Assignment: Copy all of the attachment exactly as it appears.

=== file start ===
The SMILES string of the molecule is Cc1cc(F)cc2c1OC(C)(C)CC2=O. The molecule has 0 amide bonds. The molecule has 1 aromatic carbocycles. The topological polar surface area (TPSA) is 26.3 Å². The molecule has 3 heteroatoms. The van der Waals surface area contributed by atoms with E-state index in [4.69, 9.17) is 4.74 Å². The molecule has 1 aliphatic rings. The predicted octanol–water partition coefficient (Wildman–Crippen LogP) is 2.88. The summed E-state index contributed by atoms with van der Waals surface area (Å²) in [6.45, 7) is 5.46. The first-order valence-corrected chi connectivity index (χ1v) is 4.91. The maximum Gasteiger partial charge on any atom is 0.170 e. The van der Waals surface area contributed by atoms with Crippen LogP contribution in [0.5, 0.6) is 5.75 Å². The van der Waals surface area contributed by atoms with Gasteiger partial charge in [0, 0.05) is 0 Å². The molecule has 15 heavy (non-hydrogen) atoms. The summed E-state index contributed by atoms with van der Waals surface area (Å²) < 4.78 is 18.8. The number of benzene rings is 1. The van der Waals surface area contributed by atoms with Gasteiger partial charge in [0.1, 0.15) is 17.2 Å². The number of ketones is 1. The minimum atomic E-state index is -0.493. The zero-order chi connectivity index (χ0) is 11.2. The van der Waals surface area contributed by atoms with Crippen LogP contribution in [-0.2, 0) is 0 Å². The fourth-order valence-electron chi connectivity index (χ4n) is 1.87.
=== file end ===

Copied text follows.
The SMILES string of the molecule is Cc1cc(F)cc2c1OC(C)(C)CC2=O. The molecule has 0 amide bonds. The molecule has 1 aromatic carbocycles. The topological polar surface area (TPSA) is 26.3 Å². The molecule has 3 heteroatoms. The van der Waals surface area contributed by atoms with E-state index in [4.69, 9.17) is 4.74 Å². The molecule has 1 aliphatic rings. The predicted octanol–water partition coefficient (Wildman–Crippen LogP) is 2.88. The summed E-state index contributed by atoms with van der Waals surface area (Å²) in [6.45, 7) is 5.46. The first-order valence-corrected chi connectivity index (χ1v) is 4.91. The maximum Gasteiger partial charge on any atom is 0.170 e. The van der Waals surface area contributed by atoms with Crippen LogP contribution in [0.5, 0.6) is 5.75 Å². The van der Waals surface area contributed by atoms with Gasteiger partial charge in [0, 0.05) is 0 Å². The molecule has 15 heavy (non-hydrogen) atoms. The summed E-state index contributed by atoms with van der Waals surface area (Å²) < 4.78 is 18.8. The number of benzene rings is 1. The van der Waals surface area contributed by atoms with Gasteiger partial charge in [0.1, 0.15) is 17.2 Å². The number of ketones is 1. The minimum atomic E-state index is -0.493. The zero-order chi connectivity index (χ0) is 11.2. The van der Waals surface area contributed by atoms with Crippen LogP contribution in [-0.2, 0) is 0 Å². The fourth-order valence-electron chi connectivity index (χ4n) is 1.87.